Florian Spring, I Am, You Are, We Are Crocodiles

Curator: Łukasz Rusznica


You can be born a boy, but have to become a man. Manhood is not conferred upon everyone with a penis, biology is not enough here; this passage requires the assent of the community and the bloody sacrifice of the individual. It can only be obtained by way of a ritual, spanning entire days, which men use to elevate boys into their ranks. Blood streaks down agonised bodies, their skin repeatedly cut into shapes resembling reptile scales — which will scab over into crocodile scarring. But the ritual is not just about the scars, the stamp marking the passage into manhood — a mark of the covenant between man and tribe, and between tribe and crocodile totem. It is also about purity and ridding oneself of the mother’s blood. Bloodied and hurt, the body is purged of the vestiges of childhood and motherly care — a man is neither a child nor a woman. From that point on, he will be subject to different rules: with anger and respect being the two key masks that will let him perform his manhood in the theatre of everyday life. The combination is a dangerous one, as respect is easily offended, while anger paves the way for violence. The Papuan society is rather violent, particularly toward women. Women and children are not allowed to go behind the enclosure where the transfiguration takes place, where blood flows and scar tissue builds up. It is the realm of men and men alone, as female energy could possibly interfere with the ritual; children, on the other hand, would probably be terrified at the very sight of it.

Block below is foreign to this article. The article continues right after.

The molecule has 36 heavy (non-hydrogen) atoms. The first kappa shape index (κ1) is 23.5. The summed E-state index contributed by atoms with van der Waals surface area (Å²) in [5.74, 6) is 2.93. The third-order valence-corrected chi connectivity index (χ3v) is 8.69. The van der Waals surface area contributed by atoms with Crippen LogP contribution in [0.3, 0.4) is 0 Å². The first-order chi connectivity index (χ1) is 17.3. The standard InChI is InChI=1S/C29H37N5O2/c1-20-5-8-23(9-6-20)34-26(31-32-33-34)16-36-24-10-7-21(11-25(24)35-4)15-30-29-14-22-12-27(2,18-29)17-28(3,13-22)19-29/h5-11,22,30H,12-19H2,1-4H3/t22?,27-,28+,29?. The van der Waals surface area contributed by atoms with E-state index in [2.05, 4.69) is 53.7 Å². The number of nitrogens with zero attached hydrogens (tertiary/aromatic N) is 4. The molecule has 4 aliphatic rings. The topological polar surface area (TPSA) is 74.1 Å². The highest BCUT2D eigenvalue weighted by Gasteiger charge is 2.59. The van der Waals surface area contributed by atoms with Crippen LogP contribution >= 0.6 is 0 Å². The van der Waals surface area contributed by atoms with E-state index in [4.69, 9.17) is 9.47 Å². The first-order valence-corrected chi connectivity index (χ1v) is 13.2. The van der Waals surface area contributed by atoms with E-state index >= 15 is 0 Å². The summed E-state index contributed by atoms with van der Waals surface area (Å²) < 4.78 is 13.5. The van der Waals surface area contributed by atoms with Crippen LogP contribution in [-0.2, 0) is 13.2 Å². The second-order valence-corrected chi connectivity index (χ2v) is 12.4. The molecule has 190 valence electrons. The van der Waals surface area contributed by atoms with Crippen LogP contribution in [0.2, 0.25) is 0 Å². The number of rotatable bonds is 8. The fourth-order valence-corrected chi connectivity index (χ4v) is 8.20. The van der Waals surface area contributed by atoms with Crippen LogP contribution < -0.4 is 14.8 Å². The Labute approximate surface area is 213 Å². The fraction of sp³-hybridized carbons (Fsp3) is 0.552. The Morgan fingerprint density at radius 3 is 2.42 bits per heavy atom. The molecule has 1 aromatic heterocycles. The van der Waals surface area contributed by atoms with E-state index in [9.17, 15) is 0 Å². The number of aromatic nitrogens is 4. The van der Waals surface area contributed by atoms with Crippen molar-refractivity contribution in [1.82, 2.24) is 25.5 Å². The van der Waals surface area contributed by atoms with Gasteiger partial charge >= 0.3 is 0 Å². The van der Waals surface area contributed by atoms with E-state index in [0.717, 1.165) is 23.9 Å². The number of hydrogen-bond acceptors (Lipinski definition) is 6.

What about us?

We are bound by taboo, we must close our eyes, cover our lenses, turn away—not everything can be seen, and some things must stay protected. Even if we could see into the heart of the mystery, open our eyes for a hundredth of a second, still we would not see anything, as seeing requires understanding.


Florian Spring (b. 1990 in Bern) completed his apprenticeship as a carpenter in 2011, before spending several years working as a freelance decorator, carpenter, and museum set constructor. From 2011 to 2014 he lived abroad, travelling with his camera, working in exchange for food and accommodation. His travels allowed him to develop strong and intimate relationships with different people and cultures, encouraging him to delve deeper into photography. In 2017 Spring was awarded a Globetrotter World Photo grant in Switzerland. This allowed him to focus on his projects focusing on initiation ceremonies in Papua New Guinea, which he visited three times over two and a half years to finish this project. Since this time, he has been working as an assistant and freelance photographer in Switzerland and abroad.


Tytano, ul. Dolnych Młynów 10


25.05.2019, 8 pm

Exhibition open:

Tuesday–Friday 15.00–19.00
Saturday–Sunday 11.00–19.00


free admission